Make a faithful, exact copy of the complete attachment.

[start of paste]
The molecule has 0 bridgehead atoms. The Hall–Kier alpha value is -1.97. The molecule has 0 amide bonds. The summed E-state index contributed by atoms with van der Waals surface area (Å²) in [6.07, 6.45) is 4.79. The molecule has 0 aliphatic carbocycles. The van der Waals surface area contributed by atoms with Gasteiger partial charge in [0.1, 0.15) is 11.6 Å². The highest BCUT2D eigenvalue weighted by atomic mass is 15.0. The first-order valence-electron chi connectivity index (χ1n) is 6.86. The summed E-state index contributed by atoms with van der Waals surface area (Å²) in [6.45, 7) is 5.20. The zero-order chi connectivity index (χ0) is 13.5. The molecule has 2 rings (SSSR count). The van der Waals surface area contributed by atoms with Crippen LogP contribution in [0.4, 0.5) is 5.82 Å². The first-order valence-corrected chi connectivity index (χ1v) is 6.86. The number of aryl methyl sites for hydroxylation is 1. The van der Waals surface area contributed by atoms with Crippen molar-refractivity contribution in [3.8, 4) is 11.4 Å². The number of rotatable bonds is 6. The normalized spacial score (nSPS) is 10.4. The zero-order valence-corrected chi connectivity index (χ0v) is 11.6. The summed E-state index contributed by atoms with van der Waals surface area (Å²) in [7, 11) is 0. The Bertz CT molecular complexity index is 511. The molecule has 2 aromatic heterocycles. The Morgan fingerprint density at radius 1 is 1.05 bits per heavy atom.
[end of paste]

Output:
The molecule has 0 bridgehead atoms. The Hall–Kier alpha value is -1.97. The molecule has 0 amide bonds. The summed E-state index contributed by atoms with van der Waals surface area (Å²) in [6.07, 6.45) is 4.79. The molecule has 0 aliphatic carbocycles. The van der Waals surface area contributed by atoms with Gasteiger partial charge in [0.1, 0.15) is 11.6 Å². The highest BCUT2D eigenvalue weighted by atomic mass is 15.0. The first-order valence-electron chi connectivity index (χ1n) is 6.86. The summed E-state index contributed by atoms with van der Waals surface area (Å²) in [6.45, 7) is 5.20. The zero-order chi connectivity index (χ0) is 13.5. The molecule has 2 rings (SSSR count). The van der Waals surface area contributed by atoms with Crippen LogP contribution in [0.4, 0.5) is 5.82 Å². The first-order valence-corrected chi connectivity index (χ1v) is 6.86. The number of aryl methyl sites for hydroxylation is 1. The van der Waals surface area contributed by atoms with Crippen molar-refractivity contribution in [3.8, 4) is 11.4 Å². The number of rotatable bonds is 6. The normalized spacial score (nSPS) is 10.4. The zero-order valence-corrected chi connectivity index (χ0v) is 11.6. The summed E-state index contributed by atoms with van der Waals surface area (Å²) in [7, 11) is 0. The Bertz CT molecular complexity index is 511. The molecule has 2 aromatic heterocycles. The Morgan fingerprint density at radius 1 is 1.05 bits per heavy atom.